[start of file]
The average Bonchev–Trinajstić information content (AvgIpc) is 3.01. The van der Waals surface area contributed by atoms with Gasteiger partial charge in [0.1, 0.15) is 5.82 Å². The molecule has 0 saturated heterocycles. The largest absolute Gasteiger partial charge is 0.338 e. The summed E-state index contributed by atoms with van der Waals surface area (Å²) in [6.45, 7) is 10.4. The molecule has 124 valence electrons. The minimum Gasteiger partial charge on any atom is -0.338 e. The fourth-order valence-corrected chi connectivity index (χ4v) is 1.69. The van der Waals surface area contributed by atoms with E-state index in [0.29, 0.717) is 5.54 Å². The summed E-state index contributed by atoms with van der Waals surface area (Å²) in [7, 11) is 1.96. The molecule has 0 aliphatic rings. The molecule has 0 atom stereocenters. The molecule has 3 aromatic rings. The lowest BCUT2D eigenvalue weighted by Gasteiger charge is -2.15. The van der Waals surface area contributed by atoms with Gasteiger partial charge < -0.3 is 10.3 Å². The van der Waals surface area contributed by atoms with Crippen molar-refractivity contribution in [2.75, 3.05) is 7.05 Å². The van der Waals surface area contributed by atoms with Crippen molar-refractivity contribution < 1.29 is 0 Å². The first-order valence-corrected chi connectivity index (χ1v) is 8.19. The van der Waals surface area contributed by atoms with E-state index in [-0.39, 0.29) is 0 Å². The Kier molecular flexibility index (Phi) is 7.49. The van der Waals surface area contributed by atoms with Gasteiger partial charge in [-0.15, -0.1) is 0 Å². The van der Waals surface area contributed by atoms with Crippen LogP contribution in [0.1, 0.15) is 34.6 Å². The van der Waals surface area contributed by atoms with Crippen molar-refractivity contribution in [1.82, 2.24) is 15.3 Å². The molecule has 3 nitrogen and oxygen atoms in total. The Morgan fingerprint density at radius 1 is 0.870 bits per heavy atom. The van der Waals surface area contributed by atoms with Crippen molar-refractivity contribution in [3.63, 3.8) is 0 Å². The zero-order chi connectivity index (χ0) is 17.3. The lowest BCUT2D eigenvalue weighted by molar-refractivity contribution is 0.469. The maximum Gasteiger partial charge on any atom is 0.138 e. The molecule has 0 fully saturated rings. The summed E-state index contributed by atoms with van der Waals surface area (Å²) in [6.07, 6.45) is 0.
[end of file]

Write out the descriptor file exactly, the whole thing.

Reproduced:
The average Bonchev–Trinajstić information content (AvgIpc) is 3.01. The van der Waals surface area contributed by atoms with Gasteiger partial charge in [0.1, 0.15) is 5.82 Å². The molecule has 0 saturated heterocycles. The largest absolute Gasteiger partial charge is 0.338 e. The summed E-state index contributed by atoms with van der Waals surface area (Å²) in [6.45, 7) is 10.4. The molecule has 124 valence electrons. The minimum Gasteiger partial charge on any atom is -0.338 e. The fourth-order valence-corrected chi connectivity index (χ4v) is 1.69. The van der Waals surface area contributed by atoms with E-state index in [0.29, 0.717) is 5.54 Å². The summed E-state index contributed by atoms with van der Waals surface area (Å²) in [7, 11) is 1.96. The molecule has 0 aliphatic rings. The molecule has 0 atom stereocenters. The molecule has 3 aromatic rings. The lowest BCUT2D eigenvalue weighted by Gasteiger charge is -2.15. The van der Waals surface area contributed by atoms with Gasteiger partial charge < -0.3 is 10.3 Å². The van der Waals surface area contributed by atoms with Crippen molar-refractivity contribution in [2.75, 3.05) is 7.05 Å². The van der Waals surface area contributed by atoms with Crippen molar-refractivity contribution < 1.29 is 0 Å². The first-order valence-corrected chi connectivity index (χ1v) is 8.19. The van der Waals surface area contributed by atoms with E-state index in [-0.39, 0.29) is 0 Å². The Kier molecular flexibility index (Phi) is 7.49. The van der Waals surface area contributed by atoms with Gasteiger partial charge in [-0.15, -0.1) is 0 Å². The van der Waals surface area contributed by atoms with Crippen LogP contribution in [0.1, 0.15) is 34.6 Å². The van der Waals surface area contributed by atoms with Crippen molar-refractivity contribution in [1.82, 2.24) is 15.3 Å². The molecule has 3 nitrogen and oxygen atoms in total. The Morgan fingerprint density at radius 1 is 0.870 bits per heavy atom. The van der Waals surface area contributed by atoms with Crippen molar-refractivity contribution in [3.63, 3.8) is 0 Å². The zero-order chi connectivity index (χ0) is 17.3. The lowest BCUT2D eigenvalue weighted by molar-refractivity contribution is 0.469. The maximum Gasteiger partial charge on any atom is 0.138 e. The molecule has 0 fully saturated rings. The summed E-state index contributed by atoms with van der Waals surface area (Å²) in [6.07, 6.45) is 0.